Constipation

5 Constipation Nursing Care Plans Diagnosis and Interventions

Constipation NCLEX Review Care Plans

Nursing Study Guide on Constipation

Constipation is a medical condition characterized by infrequent bowel movement, difficult passage of stool, or both.

It is often defined as less than three bowel movements a week. It is a common complaint with an estimated prevalence of 12-19% of population in America and about 27% in Canada.

Constipation has several causes, which may include gastrointestinal disorders, neurological problems, post-surgical status, ongoing chemotherapy treatment, or even pregnancy.

Its treatment process is often directed not only in addressing constipation but on tackling the underlying cause.

Signs and Symptoms of Constipation

  • Passing fewer than three stools a week
  • Having lumpy or hard stools
  • Straining to have bowel movements or needing help to empty the rectum
  • Feeling of a rectal blockage
  • Feeling of incomplete emptying of the stool

Causes of Constipation

Normally, the stool passes through the intestinal tract and rectum through peristalsis.

Constipation occurs when there is disruption in this normal movement causing stool or waste to become hard and dry; therefore, making it more difficult to excrete out of the body.

The causes for constipation are classified into primary and secondary causes.

  1. Primary constipation. Primary causes are problems directly affecting the colon and the anorectal function.
  2. Normal transit constipation – this form of constipation is also known as functional constipation. It is the most common cause of constipation and it is often treated with dietary changes. When high fiber diet does not help to improve the condition, doctors often do additional tests to identify the exact cause.
  3. Slow-transit constipation – involves prolonged colonic transit time. It is believed to be associated to a neuromuscular disorder in the colon. This form of constipation is most common in young women.
  4. Defecation disorders – may include anatomical malformation of the colon or anorectal area leading to constipation.
  5. Secondary constipation. This refers to other reasons that indirectly affect the normal process of defecation and stool formation.
  6. Drug-causing constipation – several drugs are known to cause constipation. It is a known side effect for most prescribed and over-the-counter drugs.
  7. Neurological disorders – some conditions are known to cause constipation such as autonomic neuropathy, diabetes mellitus, and other endocrine disorders.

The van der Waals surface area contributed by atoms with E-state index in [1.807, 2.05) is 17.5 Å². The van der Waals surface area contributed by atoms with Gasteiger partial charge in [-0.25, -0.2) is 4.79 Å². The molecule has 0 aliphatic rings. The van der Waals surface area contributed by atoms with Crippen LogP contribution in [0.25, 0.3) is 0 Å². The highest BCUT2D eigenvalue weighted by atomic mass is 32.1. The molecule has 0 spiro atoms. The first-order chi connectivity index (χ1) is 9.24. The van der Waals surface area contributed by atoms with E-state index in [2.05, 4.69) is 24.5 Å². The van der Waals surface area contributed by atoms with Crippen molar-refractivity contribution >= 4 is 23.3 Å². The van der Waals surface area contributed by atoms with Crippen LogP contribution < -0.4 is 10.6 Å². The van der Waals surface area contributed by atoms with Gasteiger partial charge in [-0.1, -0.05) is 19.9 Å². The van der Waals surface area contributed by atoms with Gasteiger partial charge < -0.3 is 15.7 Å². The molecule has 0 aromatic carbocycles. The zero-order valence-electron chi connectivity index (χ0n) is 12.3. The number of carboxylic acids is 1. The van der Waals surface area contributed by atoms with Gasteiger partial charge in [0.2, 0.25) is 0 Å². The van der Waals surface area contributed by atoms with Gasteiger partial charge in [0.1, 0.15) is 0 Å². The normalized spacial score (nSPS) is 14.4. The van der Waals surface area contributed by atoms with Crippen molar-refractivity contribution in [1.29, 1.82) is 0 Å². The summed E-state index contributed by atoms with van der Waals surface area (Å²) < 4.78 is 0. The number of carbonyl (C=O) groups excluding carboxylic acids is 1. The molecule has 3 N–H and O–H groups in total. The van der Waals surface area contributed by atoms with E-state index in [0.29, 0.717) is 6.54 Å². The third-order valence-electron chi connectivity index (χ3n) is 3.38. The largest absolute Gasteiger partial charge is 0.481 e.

8. Neurogenic bowel dysfunction – this condition is quite common in patients with spinal cord injury, multiple sclerosis, and Parkinson’s disease.

Treatment for Constipation

  1. Diet and lifestyle changes. These important steps belong to the first line of treatment for constipation.
    • Dietary changes including high-fiber diet is highly recommended to improve elimination.
    • Proper hydration helps in the process as well by preventing the stool from forming dry.
    • Exercises and keeping active also improve the transit of wastes.
    • Not delaying bowel movement when it arises – passage of stool may take time. It is important that patients are given enough time to use the toilet and open their bowels.
  2. Laxatives. Laxatives are medications used to promote smooth transit of stool.
    • Fiber supplements – improve the bulk of stool to make them easier to pass.
    • Stimulants – drugs that trigger the intestines to contract.
    • Osmotics – drugs used to promote water movement in the intestines therefore improving the transit of stools.
    • Lubricants – lubricants such as mineral oil allows the stool to pass through the intestines easily.
    • Stool softeners – draw water to the colon to moisten the stool.
    • Enemas and suppositories – lubricate the passageway and stimulates bowel movement.
  3. Pelvic muscles exercises. Strengthening the pelvic floor is believed to help pass stools.
  4. Surgery. In some cases, surgery may be required when the cause of constipation is occlusion or stricture.

5 Nursing Care Plans for Constipation

Nursing Care Plan 1

Post-Surgical Care

Nursing Diagnosis: Constipation related to immobility secondary to hip fracture surgery as evidenced by difficulty to pass stool and no bowel movement for 4 days post-surgery.

Desired outcome: The patient will manage to pass stool in 1-2 days.

InterventionsRationales
Commence stool chart.To monitor the pattern of elimination including amount and type of stool passed.
Start a fluid balance chart.To monitor the patient’s hydration status and identify dehydration as possible cause of constipation.
Commence food chart.Diet post-surgery may be different from the patient’s normal eating pattern. Assessing the food intake of the patient may help improve elimination.